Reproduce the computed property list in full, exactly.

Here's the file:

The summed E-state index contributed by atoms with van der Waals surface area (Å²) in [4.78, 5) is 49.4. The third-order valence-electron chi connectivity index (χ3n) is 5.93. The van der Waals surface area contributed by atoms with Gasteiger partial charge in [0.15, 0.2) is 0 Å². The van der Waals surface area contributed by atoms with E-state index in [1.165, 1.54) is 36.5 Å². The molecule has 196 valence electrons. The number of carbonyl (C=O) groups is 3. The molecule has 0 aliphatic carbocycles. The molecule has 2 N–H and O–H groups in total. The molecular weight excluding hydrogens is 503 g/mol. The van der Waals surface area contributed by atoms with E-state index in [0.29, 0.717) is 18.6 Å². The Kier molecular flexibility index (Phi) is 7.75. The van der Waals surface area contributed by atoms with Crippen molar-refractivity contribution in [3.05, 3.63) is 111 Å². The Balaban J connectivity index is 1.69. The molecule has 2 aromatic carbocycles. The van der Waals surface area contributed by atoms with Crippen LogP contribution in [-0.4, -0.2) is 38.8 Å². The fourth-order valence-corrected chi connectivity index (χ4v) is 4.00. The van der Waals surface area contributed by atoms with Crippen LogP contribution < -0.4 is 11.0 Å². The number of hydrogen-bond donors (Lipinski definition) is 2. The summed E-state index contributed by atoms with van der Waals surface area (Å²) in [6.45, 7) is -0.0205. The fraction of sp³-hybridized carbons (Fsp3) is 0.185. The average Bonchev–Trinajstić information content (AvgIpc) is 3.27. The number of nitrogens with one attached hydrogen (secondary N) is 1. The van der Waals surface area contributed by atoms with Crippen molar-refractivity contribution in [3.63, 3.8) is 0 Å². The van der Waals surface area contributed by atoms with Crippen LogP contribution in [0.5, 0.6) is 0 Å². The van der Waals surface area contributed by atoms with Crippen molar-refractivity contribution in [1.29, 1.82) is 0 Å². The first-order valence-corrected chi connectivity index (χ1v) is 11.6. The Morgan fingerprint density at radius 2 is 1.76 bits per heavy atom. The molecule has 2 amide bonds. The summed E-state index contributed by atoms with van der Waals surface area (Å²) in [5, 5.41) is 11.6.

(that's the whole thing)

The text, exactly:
The summed E-state index contributed by atoms with van der Waals surface area (Å²) in [4.78, 5) is 49.4. The third-order valence-electron chi connectivity index (χ3n) is 5.93. The van der Waals surface area contributed by atoms with Gasteiger partial charge in [0.15, 0.2) is 0 Å². The van der Waals surface area contributed by atoms with E-state index in [1.165, 1.54) is 36.5 Å². The molecule has 196 valence electrons. The number of carbonyl (C=O) groups is 3. The molecule has 0 aliphatic carbocycles. The molecule has 2 N–H and O–H groups in total. The molecular weight excluding hydrogens is 503 g/mol. The van der Waals surface area contributed by atoms with E-state index in [0.29, 0.717) is 18.6 Å². The Kier molecular flexibility index (Phi) is 7.75. The van der Waals surface area contributed by atoms with Crippen molar-refractivity contribution in [3.05, 3.63) is 111 Å². The Balaban J connectivity index is 1.69. The molecule has 2 aromatic carbocycles. The van der Waals surface area contributed by atoms with Crippen LogP contribution in [-0.4, -0.2) is 38.8 Å². The fourth-order valence-corrected chi connectivity index (χ4v) is 4.00. The van der Waals surface area contributed by atoms with Crippen LogP contribution < -0.4 is 11.0 Å². The number of hydrogen-bond donors (Lipinski definition) is 2. The summed E-state index contributed by atoms with van der Waals surface area (Å²) in [6.45, 7) is -0.0205. The fraction of sp³-hybridized carbons (Fsp3) is 0.185. The average Bonchev–Trinajstić information content (AvgIpc) is 3.27. The number of nitrogens with one attached hydrogen (secondary N) is 1. The van der Waals surface area contributed by atoms with Crippen molar-refractivity contribution in [3.63, 3.8) is 0 Å². The van der Waals surface area contributed by atoms with Crippen LogP contribution in [0.5, 0.6) is 0 Å². The van der Waals surface area contributed by atoms with Crippen molar-refractivity contribution in [1.29, 1.82) is 0 Å². The first-order valence-corrected chi connectivity index (χ1v) is 11.6. The Morgan fingerprint density at radius 2 is 1.76 bits per heavy atom. The molecule has 2 amide bonds. The summed E-state index contributed by atoms with van der Waals surface area (Å²) in [5, 5.41) is 11.6.